Thursday, April 5, 2012

Machine Guns

I doubt too many of us have a machine gun laying about our premises. But I wanted to discuss the tactical uses of firearms, and machine guns are an excellent place to start. We are going to start with the war where the machine gun really came into its own, and was used with the most thorough tactical flexibility: World War 1.

Hiram Stevens Maxim was an American inventor who had moved to England in 1181. Reportedly he was told by a fellow American, “hang your chemistry and electricity! If you wish to make a pile of money, invent something that will enable these Europeans to cut each other’s throats with greater facility.”

Working from London, in 1884, he patented the first modern machine gun. He was eventually to patent virtually every type of method that was to be eventually used in a continuous fire, self-loading firearm. In its original form, the recoil of the gun is directed to a spring which stores the energy to return the lock back into firing position. The weapons rounds are fed via a fabric belt. The belt is slid out of the way of the breach as the round is inserted. It is the gentle pulling of the spent belt that the assistant gunner is generally seen to be doing. The guns were either water or air cooled, but the water cooled guns (with the water jacket making the barrel look fat) can fire for longer periods of time without the barrel overheating. To see the German version of a water cooled Maxim (made at the Spandau factories under license) this video is pretty indicative.

The guns were not used in the fashion portrayed by Hollywood, They did swing the gun around from side to side spraying bullets everywhere at close range. In fact the traverse (side to side) motion of most of these guns were limited. Traversing fire was generally limited to a 20ยบ arc. The guns were often clamped down and the movement was accomplished by rapping the gun on the side, bumping it. These were machine guns. They were precision tools- adjustments were incremental.

We will start with their long range, often offensive usage.

Machine Guns and the Great War (p.41-42)
Paul Cornish, Pen & Sword Military, South Yorkshire, 2009

When fired at longer ranges, the machine gun develops new capabilities. Not all bullets leaving a machine gun follow the same flight path. There is sufficient variation in their trajectories to create what is known as a “cone of fire”. The area where the cone of fire intersects with the ground is known as the “beaten zone” – an area typically elliptical in shape…A British Vickers gun, firing at a range of 2,000 meters (2,187 yards or about 1-1/5th mile), onto flat terrain, produced a beaten zone 64 meters long by 6 meters wide.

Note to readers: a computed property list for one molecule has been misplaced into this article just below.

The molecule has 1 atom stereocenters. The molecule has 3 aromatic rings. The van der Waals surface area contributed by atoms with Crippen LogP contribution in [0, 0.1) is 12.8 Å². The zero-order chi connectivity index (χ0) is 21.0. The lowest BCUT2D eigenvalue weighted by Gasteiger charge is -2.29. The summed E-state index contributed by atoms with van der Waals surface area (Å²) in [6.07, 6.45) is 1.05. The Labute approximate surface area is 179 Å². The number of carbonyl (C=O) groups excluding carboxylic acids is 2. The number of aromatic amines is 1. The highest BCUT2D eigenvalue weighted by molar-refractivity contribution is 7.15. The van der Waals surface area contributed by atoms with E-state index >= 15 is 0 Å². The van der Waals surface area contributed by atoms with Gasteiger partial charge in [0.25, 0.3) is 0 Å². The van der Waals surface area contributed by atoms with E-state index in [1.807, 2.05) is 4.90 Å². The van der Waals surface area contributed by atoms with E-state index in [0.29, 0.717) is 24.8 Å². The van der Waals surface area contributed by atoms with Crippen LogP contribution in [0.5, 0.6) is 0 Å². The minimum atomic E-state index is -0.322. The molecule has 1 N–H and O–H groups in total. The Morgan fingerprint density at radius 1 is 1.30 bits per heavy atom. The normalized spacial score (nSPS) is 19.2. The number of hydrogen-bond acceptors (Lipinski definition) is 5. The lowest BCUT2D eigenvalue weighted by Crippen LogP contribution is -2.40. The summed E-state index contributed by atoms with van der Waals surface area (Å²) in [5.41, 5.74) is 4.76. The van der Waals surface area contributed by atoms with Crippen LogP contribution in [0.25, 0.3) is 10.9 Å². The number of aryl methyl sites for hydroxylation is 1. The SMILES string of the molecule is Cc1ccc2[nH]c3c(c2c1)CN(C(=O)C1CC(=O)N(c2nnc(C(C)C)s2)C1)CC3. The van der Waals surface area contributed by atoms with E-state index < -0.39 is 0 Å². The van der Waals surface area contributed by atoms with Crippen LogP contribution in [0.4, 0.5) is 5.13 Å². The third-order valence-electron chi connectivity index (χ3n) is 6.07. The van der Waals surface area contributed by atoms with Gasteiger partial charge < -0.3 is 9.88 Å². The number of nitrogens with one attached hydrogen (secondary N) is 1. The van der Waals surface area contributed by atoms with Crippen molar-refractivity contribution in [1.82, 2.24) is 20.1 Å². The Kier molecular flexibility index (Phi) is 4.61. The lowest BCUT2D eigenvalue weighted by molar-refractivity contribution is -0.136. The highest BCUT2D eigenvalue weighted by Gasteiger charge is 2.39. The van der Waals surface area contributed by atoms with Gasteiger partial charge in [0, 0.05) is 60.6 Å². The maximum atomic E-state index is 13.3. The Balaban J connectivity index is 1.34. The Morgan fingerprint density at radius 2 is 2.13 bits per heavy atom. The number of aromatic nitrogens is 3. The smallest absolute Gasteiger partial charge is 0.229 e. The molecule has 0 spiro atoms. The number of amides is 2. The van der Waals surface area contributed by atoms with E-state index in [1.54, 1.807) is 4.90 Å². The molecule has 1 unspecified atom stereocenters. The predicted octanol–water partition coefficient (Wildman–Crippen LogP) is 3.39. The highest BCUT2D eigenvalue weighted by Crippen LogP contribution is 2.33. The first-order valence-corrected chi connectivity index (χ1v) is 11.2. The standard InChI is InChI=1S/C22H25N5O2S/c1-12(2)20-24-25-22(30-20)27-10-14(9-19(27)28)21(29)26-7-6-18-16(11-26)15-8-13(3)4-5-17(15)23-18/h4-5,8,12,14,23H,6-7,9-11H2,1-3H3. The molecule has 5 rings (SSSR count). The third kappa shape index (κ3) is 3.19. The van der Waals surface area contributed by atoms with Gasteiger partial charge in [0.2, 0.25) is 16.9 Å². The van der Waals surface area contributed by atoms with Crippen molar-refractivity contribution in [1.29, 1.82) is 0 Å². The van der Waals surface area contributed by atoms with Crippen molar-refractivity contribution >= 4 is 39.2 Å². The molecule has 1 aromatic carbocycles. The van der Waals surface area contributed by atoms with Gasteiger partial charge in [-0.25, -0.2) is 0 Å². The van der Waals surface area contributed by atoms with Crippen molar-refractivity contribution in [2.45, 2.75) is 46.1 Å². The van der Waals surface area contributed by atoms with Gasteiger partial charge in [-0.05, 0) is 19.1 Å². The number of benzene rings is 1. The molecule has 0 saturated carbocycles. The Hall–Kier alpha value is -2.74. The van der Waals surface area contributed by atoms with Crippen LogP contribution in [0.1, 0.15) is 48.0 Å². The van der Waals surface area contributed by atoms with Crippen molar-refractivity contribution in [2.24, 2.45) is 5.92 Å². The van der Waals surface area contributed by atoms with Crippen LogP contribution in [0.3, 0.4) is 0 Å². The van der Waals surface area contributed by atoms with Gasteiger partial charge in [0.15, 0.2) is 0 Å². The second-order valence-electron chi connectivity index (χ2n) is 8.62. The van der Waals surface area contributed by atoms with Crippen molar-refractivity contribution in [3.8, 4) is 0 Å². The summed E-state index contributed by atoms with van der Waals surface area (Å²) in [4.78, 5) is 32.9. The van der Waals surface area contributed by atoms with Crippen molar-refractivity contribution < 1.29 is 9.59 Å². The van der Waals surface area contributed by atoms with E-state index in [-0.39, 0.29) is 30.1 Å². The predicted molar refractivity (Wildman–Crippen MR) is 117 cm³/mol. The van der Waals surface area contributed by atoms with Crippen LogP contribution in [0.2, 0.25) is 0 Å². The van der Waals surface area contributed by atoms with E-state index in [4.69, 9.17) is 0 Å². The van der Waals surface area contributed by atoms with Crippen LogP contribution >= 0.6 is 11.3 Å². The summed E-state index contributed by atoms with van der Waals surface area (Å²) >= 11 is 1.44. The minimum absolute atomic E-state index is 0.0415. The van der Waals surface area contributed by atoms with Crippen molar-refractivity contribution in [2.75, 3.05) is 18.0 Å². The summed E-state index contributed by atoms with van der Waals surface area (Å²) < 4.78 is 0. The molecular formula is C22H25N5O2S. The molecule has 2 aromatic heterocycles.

This characteristic of machine gun fire is not part of the popular perception of machine guns firing directly, as short ranges, and on flat trajectories at advancing troops.

You could combine the guns into batteries with interlocking beaten zones, and use the gun to deny large areas of ground. They could be pre-sited during the day, and used to target avenues of night that the enemy might use at night. Using known weapon characteristics, they could be used to fire over hills and seek out unseen enemies. In battery, they acted a little bit like a continuous version of today’s cluster bombs.

But of course, in World War 1, the machine gun is known for its defensive capabilities (Same source p.38).

The firepower of machine guns is hugely more effective in enfilade (i.e. when fired from a flanking position) than when it is aimed directly into the enemy’s front line. It has been recorded (and oft-repeated) that a pre-war [British] machine gun officer, upon requesting orders for his guns, was told to “take the damned things to the flank and hide ‘em’” by his superiors. In fact, given the tactical precept of the time, there was no better position for these weapons than concealed on the flank of their parent formation.

The machine guns were often positioned so that they were not even able to fire directly toward the enemy battalions. What they covered was the area to the front of their formation. Firing along a narrow band, they would could with enough ammunition could literally put up a wall of steel. With interlocking zones of fire, and guns often paired (in case one jammed). You would have a multi-directional band of lead to cross. If the attackers turn toward the machine gun (which is hidden and a long ways away) they expose their backs to other flanking machine guns on the other flank, and of course are now not attacking the original position that they were trying to take.

It should be noted, that not all armies used their machine guns equally well in all applications.  The Germans were better at the use of interlocking flanking fire, and the allies at using the weapons for indirect fire purposes over the heads of their own troops.